All this was eased by a hard-working crew (left) plus our guide Mohamed who, it must be said, was feeling the strain after a busy season tramping around the desert with us nasranis. (There was no French-domiciled accompagnateur, not a need for one; with a Brit group it might need to be different.) I was just relieved I had a fully charged Kindle to help pass the long hours inching along with the shade from 11am till 4 or 5pm. By then it wasn’t going to get hotter, or the remainder of the day’s walk was short enough to not matter so much. One night it felt like it didn’t drop below 30°C and after a week of this everything, even your toothpaste buried in your bag, is hot and stays hot. I’ve not been in such heat for so long since an early-80s moto trip to Algeria, mistakenly taken in September when it was hotter still. Oh, and Libya in April 1998 (right); also very hot. Both were quite shock and yet watching our Mauritanian camel crew stride along in their flip-flops from camp-to-camp without rests and after spending over an hour locating and laboriously loading over a dozen camels makes you wonder what you’re whining about. You got to take your cheche off to these guys.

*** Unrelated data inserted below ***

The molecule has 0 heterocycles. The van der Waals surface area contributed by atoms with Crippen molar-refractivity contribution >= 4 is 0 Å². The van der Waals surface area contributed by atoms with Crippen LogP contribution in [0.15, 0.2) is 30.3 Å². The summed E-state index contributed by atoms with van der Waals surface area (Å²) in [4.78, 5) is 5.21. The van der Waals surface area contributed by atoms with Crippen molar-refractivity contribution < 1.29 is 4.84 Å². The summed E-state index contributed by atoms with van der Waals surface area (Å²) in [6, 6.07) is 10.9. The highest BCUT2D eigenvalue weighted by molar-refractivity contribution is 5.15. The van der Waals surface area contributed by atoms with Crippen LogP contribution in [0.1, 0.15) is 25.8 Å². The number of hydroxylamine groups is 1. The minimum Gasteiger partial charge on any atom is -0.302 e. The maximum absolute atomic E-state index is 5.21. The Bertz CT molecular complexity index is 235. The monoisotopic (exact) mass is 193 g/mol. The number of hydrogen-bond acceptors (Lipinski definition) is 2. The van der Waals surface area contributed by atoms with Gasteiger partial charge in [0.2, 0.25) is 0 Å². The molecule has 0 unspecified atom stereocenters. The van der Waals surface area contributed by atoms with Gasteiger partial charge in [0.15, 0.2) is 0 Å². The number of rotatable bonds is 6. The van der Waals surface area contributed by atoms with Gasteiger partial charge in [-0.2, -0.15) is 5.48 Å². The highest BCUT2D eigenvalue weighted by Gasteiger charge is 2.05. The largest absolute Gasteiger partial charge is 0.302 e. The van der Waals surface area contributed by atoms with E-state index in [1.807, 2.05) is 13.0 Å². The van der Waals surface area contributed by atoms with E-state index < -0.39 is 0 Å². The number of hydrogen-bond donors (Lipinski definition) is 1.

As it was, a couple in the group chose to ride when weary, and another couple had reserved camels to ride whenever possible. If you take this option, good saddle padding is essential, especially on the backbone. Me, I like to walk – some days more than others.
Sleeping out, I was a bit concerned that le chaleur might bring out the spiders and snakes everyone talks about in the desert. I heard later that the guides had indeed spotted a snake on night one, and again at Berbera guelta, but I never even saw any tracks. I suppose the good thing is that, besides being too big to eat, at night a reposing human is not much warmer than the surrounding desert and so not that alluring.
Compared to my Algeria camel trips (here and here) I have to say the service was as good if not better; it’s only a shame the fresh lunchtime salad couldn’t last beyond day one out of Chinguetti. After that it was cous cous/rice/pasta with tinned fish and hard veg at lunch, and the same but with veg stew in the evenings, plus soup and tinned fruit for afters. That said, we got two goats (right) which we didn’t have to buy, sandbread baked every night and pancakes every morning. And there was never a shortage of water, even for washing. After a while you do crave fresh fruit and veg as well as cool, clear water, but despite what you might call a ‘high-carb’ diet I managed to lose 4kg which I happened to have going spare. Heat kills the appetite which is why I’m currently dressed in three ski suits while doing Hot Yoga next to the radiator.